• I think a lot of people miss a real opportunity to make a difference in a young person's life during "work experience". Let them "belt loop" you which is an old Navy expression for "where I go, you MUST follow". Show them what YOU do every day. Show them stuff! Show them your thought process for how YOU handle problems. Mentor them. It's only for 2 days. Don't shove them in the corner on some task like writing an inventory program or DB by themselves.

    --Jeff Moden


    RBAR is pronounced "ree-bar" and is a "Modenism" for Row-By-Agonizing-Row.
    First step towards the paradigm shift of writing Set Based code:
    ________Stop thinking about what you want to do to a ROW... think, instead, of what you want to do to a COLUMN.
    "Change is inevitable... change for the better is not".

    Helpful Links:
    How to post code problems
    How to Post Performance Problems
    Create a Tally Function (fnTally)
    Intro to Tally Tables and Functions

  • Jeff Moden (4/4/2011)


    I think a lot of people miss a real opportunity to make a difference in a young person's life during "work experience". Let them "belt loop" you which is an old Navy expression for "where I go, you MUST follow". Show them what YOU do every day. Show them stuff! Show them your thought process for how YOU handle problems. Mentor them. It's only for 2 days. Don't shove them in the corner on some task like writing an inventory program or DB by themselves.

    I agree. Apprenticeship is the exact solution to all kinds of issues in getting people up to speed in the workplace.

    - Gus "GSquared", RSVP, OODA, MAP, NMVP, FAQ, SAT, SQL, DNA, RNA, UOI, IOU, AM, PM, AD, BC, BCE, USA, UN, CF, ROFL, LOL, ETC
    Property of The Thread

    "Nobody knows the age of the human race, but everyone agrees it's old enough to know better." - Anon

  • Please bear in mind that when I said "work experience lad", I meant a 15 year old school kid. In the UK that means the extent that school had taught him in database terms was how to play with Access.

    In the end I had him with me for 3 days:

    1 of which I sat with him and explained how our systems worked, before having him sit with me and talking him through each of the problems I received during the day.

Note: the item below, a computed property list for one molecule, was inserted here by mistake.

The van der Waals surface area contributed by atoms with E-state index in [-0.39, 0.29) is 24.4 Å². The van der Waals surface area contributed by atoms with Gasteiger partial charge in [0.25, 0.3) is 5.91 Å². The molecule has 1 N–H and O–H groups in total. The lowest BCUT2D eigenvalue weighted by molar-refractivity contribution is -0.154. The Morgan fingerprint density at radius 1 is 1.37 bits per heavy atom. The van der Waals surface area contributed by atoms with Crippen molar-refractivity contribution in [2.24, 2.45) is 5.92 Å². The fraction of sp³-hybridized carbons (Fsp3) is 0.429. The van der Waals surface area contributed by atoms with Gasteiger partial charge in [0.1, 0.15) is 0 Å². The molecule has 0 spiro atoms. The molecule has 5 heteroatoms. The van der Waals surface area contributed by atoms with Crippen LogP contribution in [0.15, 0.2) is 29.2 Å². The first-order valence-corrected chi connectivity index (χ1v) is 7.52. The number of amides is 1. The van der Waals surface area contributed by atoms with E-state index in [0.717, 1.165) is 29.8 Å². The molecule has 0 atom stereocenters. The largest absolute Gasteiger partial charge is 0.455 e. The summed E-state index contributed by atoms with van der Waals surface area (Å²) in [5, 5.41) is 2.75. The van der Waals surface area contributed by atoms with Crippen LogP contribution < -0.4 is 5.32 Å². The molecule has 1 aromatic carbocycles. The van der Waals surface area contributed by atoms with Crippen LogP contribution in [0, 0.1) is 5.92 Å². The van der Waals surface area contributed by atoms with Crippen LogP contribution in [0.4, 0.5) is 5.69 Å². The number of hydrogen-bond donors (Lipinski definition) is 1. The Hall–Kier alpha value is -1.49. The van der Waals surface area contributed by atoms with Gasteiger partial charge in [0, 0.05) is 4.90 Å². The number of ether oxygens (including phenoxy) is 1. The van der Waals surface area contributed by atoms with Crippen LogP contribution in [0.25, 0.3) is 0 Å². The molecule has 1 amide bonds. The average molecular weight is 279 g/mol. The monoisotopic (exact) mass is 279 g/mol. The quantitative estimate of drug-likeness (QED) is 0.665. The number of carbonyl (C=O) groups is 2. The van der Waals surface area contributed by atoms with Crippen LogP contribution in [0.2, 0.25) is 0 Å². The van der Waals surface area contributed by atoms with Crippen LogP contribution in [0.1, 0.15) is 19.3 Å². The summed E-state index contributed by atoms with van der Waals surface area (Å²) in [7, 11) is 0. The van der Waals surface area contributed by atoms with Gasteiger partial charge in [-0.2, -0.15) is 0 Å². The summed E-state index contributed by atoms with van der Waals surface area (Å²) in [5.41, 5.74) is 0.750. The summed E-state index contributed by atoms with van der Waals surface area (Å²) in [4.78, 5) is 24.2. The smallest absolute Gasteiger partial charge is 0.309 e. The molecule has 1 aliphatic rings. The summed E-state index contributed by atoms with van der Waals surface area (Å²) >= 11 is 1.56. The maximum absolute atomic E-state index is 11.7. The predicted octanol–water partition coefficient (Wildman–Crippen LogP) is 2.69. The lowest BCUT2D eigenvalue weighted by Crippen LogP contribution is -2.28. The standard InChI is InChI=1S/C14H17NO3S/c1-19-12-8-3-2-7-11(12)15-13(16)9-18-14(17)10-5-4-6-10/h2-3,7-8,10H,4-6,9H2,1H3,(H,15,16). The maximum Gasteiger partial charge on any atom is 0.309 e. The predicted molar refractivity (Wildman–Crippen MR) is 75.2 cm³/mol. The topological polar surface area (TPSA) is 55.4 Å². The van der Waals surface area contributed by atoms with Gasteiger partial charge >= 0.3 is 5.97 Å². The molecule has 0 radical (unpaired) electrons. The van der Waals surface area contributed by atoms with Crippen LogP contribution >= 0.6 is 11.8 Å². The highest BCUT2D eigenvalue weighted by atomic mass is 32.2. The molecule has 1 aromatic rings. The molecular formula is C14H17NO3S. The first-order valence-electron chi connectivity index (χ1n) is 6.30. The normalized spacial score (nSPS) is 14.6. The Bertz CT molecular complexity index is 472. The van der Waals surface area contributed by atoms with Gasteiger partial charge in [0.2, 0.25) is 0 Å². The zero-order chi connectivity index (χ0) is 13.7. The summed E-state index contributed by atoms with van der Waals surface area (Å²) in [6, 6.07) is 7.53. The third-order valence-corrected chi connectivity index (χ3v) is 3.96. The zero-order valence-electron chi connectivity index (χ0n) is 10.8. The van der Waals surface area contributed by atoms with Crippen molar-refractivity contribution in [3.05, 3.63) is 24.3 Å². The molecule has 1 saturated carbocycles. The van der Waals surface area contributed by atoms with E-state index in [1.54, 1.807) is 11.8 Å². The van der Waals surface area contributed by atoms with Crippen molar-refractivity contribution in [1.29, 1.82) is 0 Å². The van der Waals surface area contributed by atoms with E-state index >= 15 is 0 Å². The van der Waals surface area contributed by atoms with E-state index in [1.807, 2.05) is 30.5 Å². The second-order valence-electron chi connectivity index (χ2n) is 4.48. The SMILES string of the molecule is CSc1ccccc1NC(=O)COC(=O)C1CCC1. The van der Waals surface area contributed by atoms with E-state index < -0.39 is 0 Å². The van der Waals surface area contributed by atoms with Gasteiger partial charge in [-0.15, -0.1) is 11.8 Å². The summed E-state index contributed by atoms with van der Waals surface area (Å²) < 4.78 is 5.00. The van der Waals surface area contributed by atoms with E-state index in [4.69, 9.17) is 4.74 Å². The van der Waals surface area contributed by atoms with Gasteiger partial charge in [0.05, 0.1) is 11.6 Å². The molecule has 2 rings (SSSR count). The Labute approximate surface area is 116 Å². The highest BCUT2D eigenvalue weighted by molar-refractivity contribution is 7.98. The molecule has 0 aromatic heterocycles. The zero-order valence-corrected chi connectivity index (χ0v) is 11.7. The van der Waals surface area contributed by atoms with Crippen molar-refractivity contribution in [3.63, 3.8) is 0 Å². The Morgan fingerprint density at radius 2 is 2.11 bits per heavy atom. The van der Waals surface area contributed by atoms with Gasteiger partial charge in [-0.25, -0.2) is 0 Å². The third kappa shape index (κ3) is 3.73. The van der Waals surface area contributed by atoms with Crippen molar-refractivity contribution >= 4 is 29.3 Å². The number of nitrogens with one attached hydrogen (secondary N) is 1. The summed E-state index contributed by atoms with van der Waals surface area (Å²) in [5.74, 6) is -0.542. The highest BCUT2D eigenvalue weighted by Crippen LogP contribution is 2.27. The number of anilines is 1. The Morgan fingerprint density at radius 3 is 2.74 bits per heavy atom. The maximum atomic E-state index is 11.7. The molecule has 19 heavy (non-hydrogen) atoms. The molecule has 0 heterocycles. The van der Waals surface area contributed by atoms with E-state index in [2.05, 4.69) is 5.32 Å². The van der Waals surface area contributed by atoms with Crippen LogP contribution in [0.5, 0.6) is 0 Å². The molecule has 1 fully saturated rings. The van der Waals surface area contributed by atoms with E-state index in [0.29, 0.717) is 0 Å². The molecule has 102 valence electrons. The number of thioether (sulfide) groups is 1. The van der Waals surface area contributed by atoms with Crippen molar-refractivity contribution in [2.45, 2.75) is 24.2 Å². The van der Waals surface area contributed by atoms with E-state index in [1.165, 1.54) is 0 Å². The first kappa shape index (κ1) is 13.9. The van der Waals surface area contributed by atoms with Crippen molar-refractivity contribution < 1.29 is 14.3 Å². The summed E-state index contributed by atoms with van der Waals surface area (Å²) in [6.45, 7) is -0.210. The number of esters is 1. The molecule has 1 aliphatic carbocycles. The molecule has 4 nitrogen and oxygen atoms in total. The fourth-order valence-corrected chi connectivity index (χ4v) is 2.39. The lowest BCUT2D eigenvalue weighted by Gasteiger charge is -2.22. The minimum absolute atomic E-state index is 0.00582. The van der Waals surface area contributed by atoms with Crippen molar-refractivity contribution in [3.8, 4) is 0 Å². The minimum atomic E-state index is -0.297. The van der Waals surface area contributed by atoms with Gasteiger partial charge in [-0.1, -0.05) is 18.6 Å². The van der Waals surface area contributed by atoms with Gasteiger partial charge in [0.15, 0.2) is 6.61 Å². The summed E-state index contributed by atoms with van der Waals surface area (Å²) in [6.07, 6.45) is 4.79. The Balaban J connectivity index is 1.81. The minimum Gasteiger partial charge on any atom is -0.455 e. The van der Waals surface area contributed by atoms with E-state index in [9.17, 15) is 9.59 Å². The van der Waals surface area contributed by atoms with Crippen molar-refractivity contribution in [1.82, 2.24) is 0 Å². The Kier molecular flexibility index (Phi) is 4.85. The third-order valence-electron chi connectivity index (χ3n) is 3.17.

For the other 2 days I had him create an inventory system - including a simple .Net front end. I didn't just give him the problem then let him loose. I talked over the problem with him, showed him the current spreadsheet that the Support Team had been using then asked him to think about how many tables he'd need to have a normalised (I explained the term first) database. I let him sit and think for a bit, then came back to him and explained where he had gone wrong and why, and finished off by showing him how I wanted it. I followed a similar process with each part of the design and implementation of his solution.


    Forever trying to learn
    My blog - http://www.cadavre.co.uk/
    For better, quicker answers on T-SQL questions, click on the following...http://www.sqlservercentral.com/articles/Best+Practices/61537/
    For better, quicker answers on SQL Server performance related questions, click on the following...http://www.sqlservercentral.com/articles/SQLServerCentral/66909/

  • skcadavre (4/7/2011)


    Please bear in mind that when I said "work experience lad", I meant a 15 year old school kid. In the UK that means the extent that school had taught him in database terms was how to play with Access.

    In the end I had him with me for 3 days:

    1 of which I sat with him and explained how our systems worked, before having him sit with me and talking him through each of the problems I received during the day.

    For the other 2 days I had him create an inventory system - including a simple .Net front end. I didn't just give him the problem then let him loose. I talked over the problem with him, showed him the current spreadsheet that the Support Team had been using then asked him to think about how many tables he'd need to have a normalised (I explained the term first) database. I let him sit and think for a bit, then came back to him and explained where he had gone wrong and why, and finished off by showing him how I wanted it. I followed a similar process with each part of the design and implementation of his solution.

    15 or 50, I see no difference in training methods except the older one is going to have to take a water break more often. 🙂 It sounds like you did it absolutely right.

    --Jeff Moden


    RBAR is pronounced "ree-bar" and is a "Modenism" for Row-By-Agonizing-Row.
    First step towards the paradigm shift of writing Set Based code:
    ________Stop thinking about what you want to do to a ROW... think, instead, of what you want to do to a COLUMN.
    "Change is inevitable... change for the better is not".

    Helpful Links:
    How to post code problems
    How to Post Performance Problems
    Create a Tally Function (fnTally)
    Intro to Tally Tables and Functions